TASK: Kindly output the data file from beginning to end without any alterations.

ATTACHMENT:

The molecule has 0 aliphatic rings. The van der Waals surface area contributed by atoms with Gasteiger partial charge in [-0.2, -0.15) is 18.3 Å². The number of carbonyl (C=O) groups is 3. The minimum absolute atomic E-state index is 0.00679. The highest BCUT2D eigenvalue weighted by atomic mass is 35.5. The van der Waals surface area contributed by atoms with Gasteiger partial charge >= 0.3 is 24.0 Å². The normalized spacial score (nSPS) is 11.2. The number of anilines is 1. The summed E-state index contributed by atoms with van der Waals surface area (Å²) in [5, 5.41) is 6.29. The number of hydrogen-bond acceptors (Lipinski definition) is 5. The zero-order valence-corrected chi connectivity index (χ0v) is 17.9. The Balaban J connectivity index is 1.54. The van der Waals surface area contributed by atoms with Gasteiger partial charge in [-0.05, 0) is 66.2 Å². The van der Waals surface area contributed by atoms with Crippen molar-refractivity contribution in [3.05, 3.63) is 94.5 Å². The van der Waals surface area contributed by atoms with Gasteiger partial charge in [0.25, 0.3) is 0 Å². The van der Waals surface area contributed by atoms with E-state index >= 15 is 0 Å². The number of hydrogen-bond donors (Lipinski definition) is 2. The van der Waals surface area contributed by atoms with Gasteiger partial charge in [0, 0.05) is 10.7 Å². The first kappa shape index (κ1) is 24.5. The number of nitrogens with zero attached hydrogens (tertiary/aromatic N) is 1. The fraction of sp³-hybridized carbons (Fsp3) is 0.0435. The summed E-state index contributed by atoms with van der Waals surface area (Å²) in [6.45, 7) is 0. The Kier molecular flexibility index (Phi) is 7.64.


The molecule has 0 aliphatic rings. The van der Waals surface area contributed by atoms with Gasteiger partial charge in [-0.2, -0.15) is 18.3 Å². The number of carbonyl (C=O) groups is 3. The minimum absolute atomic E-state index is 0.00679. The highest BCUT2D eigenvalue weighted by atomic mass is 35.5. The van der Waals surface area contributed by atoms with Gasteiger partial charge >= 0.3 is 24.0 Å². The normalized spacial score (nSPS) is 11.2. The number of anilines is 1. The summed E-state index contributed by atoms with van der Waals surface area (Å²) in [5, 5.41) is 6.29. The number of hydrogen-bond acceptors (Lipinski definition) is 5. The zero-order valence-corrected chi connectivity index (χ0v) is 17.9. The Balaban J connectivity index is 1.54. The van der Waals surface area contributed by atoms with Gasteiger partial charge in [-0.05, 0) is 66.2 Å². The van der Waals surface area contributed by atoms with Crippen molar-refractivity contribution in [3.05, 3.63) is 94.5 Å². The van der Waals surface area contributed by atoms with Gasteiger partial charge in [0.25, 0.3) is 0 Å². The van der Waals surface area contributed by atoms with E-state index >= 15 is 0 Å². The number of hydrogen-bond donors (Lipinski definition) is 2. The van der Waals surface area contributed by atoms with Gasteiger partial charge in [0, 0.05) is 10.7 Å². The first kappa shape index (κ1) is 24.5. The number of nitrogens with zero attached hydrogens (tertiary/aromatic N) is 1. The fraction of sp³-hybridized carbons (Fsp3) is 0.0435. The summed E-state index contributed by atoms with van der Waals surface area (Å²) in [6.45, 7) is 0. The Kier molecular flexibility index (Phi) is 7.64.